13. Hello RAF post-war experts, I am doing ongoing research for my color and camouflage guides and am close to finishing the modern RAF page but I feel I am flying blind because I do not have the relevant Air Ministry Orders, particularly for the early post-war period (up to the 1950s) when there were tons of different schemes. I have manged to get a hold of a small number of Paul Lucas articles that make mention of various AMOs during this period and some Warpaint books, but sadly, they are only discussed in reference to the topic in question. I have also seen some comments here on BM where these AMOs are mentioned (notably by @Giorgio N ). Anyway, here is a summary of what I think I know from what I have read and everything is speculative and possibly contradictory or outright wrong I will be editing this as more concrete evidence is supplied. Latest update: 1/25/20 Immediate post-war: Wartime standards still in use but lots of ad hoc overseas schemes and increasing use of aluminium finishes - From 31 March 1945, order for all (day?) fighters to be in aluminium finish. Clearly not followed strictly to the letter as there are lots of post-war Spitfires that were still left in wartime camo. - 19 October 1945 Camouflage conference sets guidelines for camouflage policy in the next 5 years. - Bombers: Tiger Force colors of White over Night, pattern 1 or left in wartime Dark Earth/Dark Green over Night, pattern 2. - Some Egypt-based Spitfire F.18s in 1949 finished in Dark Earth/Light Slate Grey over Medium Sea Grey, pattern 1 AMO A.413/47 (15/May/47): Formalized the decisions taken during a 19 Oct 1945 camouflage conference - Day Fighters: Aluminium finish - Night Fighters: Dark Green over Medium Sea Grey, mid-fuselage demarcation (same as the late wartime scheme) - Night Bombers: Medium Sea Grey over Night, pattern 2 - Day Bombers: Medium Sea Grey overall (??? seen on some Lancasters) - Maritime Patrol: Medium Sea Grey over White (??? not sure if specified in this document but Shackletons in this scheme begin to appear and some Lancaster GRs too) BS 381C:1948 Colours for Specific Purposes (1/1/1948): 91 colors, adds the three-digit nomenclature. Most MAP wartime colors still separate April 1949: High-Speed Silver introduced, specified to DTD 772 standard. First applied on late Meteor F.4s AMO A.217/51 (19/Apr/1951): Specified more specific schemes based on role, altitude, speed of aircraft - Day fighters: Aluminium finish (High-Speed Silver in practice since 1949) - Day fighters, short range: Light Slate Grey/Medium Sea Grey over PRU Blue, pattern 2 - Day fighters, long range: ??? - Night fighters: Dark Sea Grey/Dark Green over Medium Sea Grey, mid-fuselage demarcation - High Altitude Night Bombers: Medium Sea Grey over Night, pattern 2 (??? not sure if this scheme is named as such, but assumed for the 'heavies'?) - Medium Altitude Night Bombers: Medium Sea Grey over Night, pattern 2 (seen on 617 Sqn Canberras) - High Altitude Day Bombers: Light Slate Grey/Medium Sea Grey over PRU Blue, pattern 2 (seen on Canberras) - Medium Altitude Day Bombers: ??? (does this exist?) - High Altitude Photo-recon: Medium Sea Grey over PRU Blue - Medium Altitude Photo-recon: ??? (does this exist? aluminium perhaps?) AMO A.658/52 (18/Dec/1952): Specified overseas schemes, cancelled earlier LSG/MSG over PRUB scheme Day fighters: High-Speed Silver officially mentioned for the first time (but in use since 1949) - Overseas (Germany, MEAF, FEAF): Dark Sea Grey/Dark Green over PRU Blue - High Altitude Day Bombers: High-Speed Silver - AMO A.228/53 (3/Sep/1953): Introduces camouflage on former overall silver aircraft UK fighters: Dark Sea Grey/Dark Green over HS Silver Tactical aircraft (does this mean Tactical AFs or just non-fighters?): Dark Sea Grey/Dark Green over PRU Blue 1955?: Maritime Patrol: overall Dark Sea Grey or White over Dark Sea Grey 1957?: Introduction of Anti-Flash White on bombers AMO A.285/59 (?/?/1959): Mentions white for medium bombers, light bombers (except Canberra) in MEAF, FEAF Sources: https://www.britmodeller.com/forums/index.php?/topic/234925037-anti-flash-aircraft/&do=findComment&comment=1108511 AMO A.239/60 (23/11/1960): Specifies 4 basic color schemes - White: Medium Bombers (i.e. V-Bombers), Long Range Photo-Recon - Silver: ??? - Camouflage: ??? - Grey: ??? Sources: Paul Lucas 'The Lost Tomorrows of an Eagle' (MAM Apr 2006) 1964?: Introduction of camo on bombers (Medium Sea Grey/Dark Green over Anti-Flash White) BS 381C:1964 Colours for Specific Purposes (1/1/1964): 102 Colors, adds all MAP wartime colors that were previously not in BS 381C (most). DCI T.346/65 (4/Aug/1965): All fighter/ground attack, fighter-recon aircraft to have Light Aircraft Grey (originally written just 'light grey') undersides (so Dark Sea Grey/Dark Green over Light Aircraft Grey) Sources: Paul Lucas ' Some other random questions: - When "Tactical air forces" are referenced, does this include RAF Germany? I have seen decal descriptions of Germany-based Sabres that have PRU Blue undersides. - This photo makes me want to blow my head off WHY ARE THEY DIFFERENT WHY?!!??!?!!?!: https://www.iwm.org.uk/collections/item/object/205024152 - Was there a later photo-recon scheme specified afterwards? Or were many Meteors just finished in fighter camo regardless of role? Many thanks!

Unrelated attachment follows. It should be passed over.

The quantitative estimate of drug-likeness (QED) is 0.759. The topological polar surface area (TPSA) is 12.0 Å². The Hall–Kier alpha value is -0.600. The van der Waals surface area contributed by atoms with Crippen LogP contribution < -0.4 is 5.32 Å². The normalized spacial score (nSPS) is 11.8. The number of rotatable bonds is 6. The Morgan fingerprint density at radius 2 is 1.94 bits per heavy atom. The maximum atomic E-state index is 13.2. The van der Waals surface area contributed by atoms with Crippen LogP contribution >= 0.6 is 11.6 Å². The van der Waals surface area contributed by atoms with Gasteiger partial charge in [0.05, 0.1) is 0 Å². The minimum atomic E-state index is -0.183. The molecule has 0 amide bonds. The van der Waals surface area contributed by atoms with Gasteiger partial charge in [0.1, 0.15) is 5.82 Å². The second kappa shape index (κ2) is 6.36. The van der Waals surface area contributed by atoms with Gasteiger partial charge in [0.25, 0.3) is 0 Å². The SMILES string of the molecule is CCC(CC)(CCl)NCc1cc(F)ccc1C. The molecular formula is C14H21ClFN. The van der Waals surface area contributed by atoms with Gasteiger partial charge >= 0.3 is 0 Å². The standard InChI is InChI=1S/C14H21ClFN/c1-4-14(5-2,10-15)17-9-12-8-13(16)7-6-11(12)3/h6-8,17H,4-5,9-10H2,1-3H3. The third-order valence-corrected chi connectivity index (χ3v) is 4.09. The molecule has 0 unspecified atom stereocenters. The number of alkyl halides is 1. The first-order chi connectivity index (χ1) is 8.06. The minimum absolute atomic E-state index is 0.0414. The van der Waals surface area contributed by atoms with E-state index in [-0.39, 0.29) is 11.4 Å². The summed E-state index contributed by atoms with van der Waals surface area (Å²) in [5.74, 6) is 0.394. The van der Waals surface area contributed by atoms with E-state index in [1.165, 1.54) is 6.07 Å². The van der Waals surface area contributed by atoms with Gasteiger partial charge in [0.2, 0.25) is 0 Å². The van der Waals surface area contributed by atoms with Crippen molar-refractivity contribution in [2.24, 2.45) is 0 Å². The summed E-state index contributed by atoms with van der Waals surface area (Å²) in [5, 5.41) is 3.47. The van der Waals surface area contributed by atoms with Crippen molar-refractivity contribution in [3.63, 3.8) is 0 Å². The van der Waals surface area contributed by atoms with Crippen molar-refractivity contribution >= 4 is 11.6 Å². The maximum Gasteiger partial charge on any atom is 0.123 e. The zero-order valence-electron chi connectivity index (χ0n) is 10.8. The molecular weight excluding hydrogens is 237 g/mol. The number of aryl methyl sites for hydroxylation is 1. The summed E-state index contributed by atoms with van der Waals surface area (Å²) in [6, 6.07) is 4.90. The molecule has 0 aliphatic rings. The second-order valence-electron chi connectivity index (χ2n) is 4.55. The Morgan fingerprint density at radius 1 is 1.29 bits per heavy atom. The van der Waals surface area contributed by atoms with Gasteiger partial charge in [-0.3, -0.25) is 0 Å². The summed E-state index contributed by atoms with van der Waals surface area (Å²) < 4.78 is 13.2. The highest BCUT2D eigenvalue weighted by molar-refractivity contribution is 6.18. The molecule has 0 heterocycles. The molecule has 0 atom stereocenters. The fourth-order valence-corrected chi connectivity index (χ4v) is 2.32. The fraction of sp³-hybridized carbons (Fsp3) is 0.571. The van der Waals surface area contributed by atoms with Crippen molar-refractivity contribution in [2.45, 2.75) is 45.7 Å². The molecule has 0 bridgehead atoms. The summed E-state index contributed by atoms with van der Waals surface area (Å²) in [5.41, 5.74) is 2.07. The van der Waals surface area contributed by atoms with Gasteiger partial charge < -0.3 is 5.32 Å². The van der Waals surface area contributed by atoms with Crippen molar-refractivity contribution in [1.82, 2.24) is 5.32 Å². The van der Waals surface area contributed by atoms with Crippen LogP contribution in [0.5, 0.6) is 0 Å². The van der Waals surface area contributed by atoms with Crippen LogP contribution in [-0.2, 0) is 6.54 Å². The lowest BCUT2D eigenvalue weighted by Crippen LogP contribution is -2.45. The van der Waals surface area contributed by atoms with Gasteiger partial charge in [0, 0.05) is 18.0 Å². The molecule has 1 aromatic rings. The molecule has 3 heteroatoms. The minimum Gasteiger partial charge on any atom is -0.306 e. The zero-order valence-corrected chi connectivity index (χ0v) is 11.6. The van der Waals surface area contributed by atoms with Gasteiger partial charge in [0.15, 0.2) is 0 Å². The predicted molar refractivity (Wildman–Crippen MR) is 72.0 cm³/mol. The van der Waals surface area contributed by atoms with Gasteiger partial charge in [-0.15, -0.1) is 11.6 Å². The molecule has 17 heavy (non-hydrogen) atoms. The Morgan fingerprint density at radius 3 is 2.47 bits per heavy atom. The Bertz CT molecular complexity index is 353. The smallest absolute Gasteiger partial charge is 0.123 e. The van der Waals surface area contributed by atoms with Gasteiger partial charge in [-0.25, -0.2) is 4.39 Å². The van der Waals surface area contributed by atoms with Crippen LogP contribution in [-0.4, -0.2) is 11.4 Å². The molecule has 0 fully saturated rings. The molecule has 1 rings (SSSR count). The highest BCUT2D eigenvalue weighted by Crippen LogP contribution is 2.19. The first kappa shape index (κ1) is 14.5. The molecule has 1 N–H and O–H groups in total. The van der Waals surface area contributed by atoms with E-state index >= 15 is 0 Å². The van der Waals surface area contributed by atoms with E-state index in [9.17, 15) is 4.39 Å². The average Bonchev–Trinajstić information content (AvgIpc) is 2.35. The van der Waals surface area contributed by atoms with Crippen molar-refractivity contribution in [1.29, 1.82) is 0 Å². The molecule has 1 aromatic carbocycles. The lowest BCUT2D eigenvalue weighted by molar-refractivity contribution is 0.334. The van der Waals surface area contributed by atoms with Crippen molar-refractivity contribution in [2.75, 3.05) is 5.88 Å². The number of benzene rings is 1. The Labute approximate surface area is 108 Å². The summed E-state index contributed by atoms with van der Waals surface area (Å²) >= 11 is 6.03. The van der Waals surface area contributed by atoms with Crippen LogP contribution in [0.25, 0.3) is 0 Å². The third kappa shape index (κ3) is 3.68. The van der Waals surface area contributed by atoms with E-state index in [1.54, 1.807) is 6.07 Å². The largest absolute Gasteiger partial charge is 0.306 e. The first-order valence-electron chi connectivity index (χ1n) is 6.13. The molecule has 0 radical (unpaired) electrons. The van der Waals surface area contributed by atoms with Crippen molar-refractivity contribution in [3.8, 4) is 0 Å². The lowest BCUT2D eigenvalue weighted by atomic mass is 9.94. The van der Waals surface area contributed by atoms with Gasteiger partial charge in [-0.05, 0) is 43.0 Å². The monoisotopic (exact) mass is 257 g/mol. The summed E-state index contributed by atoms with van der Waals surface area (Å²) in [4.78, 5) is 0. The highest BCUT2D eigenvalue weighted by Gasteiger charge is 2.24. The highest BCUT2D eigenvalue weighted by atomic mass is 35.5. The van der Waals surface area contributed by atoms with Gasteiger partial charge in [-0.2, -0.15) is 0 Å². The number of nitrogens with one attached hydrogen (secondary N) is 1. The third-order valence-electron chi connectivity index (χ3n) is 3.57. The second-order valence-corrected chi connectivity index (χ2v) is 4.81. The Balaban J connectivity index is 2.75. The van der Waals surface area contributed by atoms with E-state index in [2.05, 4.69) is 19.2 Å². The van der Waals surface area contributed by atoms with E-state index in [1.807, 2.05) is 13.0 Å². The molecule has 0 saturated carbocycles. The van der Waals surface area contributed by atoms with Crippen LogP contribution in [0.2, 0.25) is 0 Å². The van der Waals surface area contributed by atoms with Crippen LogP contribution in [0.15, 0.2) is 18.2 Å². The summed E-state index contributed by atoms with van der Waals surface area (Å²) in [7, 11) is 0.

14. If it's anti-flash white, then it's the same color. I thought the same as you because there's some pixel blurring in smaller pictures but you'll realize it's the same if you find a high-res photo and use a color picker on the white of the roundels and the nearest white on the fuselage in a similar lighting position. The reason roundel whites look whiter at first glance is because they are sandwiched between two darker colors. It's the same reason Light Aircraft Grey looks almost white on aircraft with DSG/DG topsides whereas it looks darker next to Barley Grey or Hemp topsides. In short: it's an optical illusion From what I understand, Vulcans (and Victors?) eventually adopted Light Aircraft Grey undersides (before they went wrap-around in the 80s) but from what I can tell this change happened only until around the mid-70s, much later than fighters. Would be great if anyone could back this up or refute with more concrete evidence as this is mere speculation on my part.
  15. Recent update: FLEET AIR ARM ADDED Like the USN page, this one includes both WW2 and post-war schemes as well as helicopters (which I knew absolutely zero about so was rather fun to research) http://www.theworldwars.net/resources/resource.php?r=camo_rnfaa Sadly I do not have any decent written references for Admiralty orders or things of the sort to pinpont exact dates in which new schemes were introduced. If anyone can point me in the right direction, that would be great. And as usual, any glaring errors or controversies (thankfully no Tropical Land Scheme here :P), do let me know!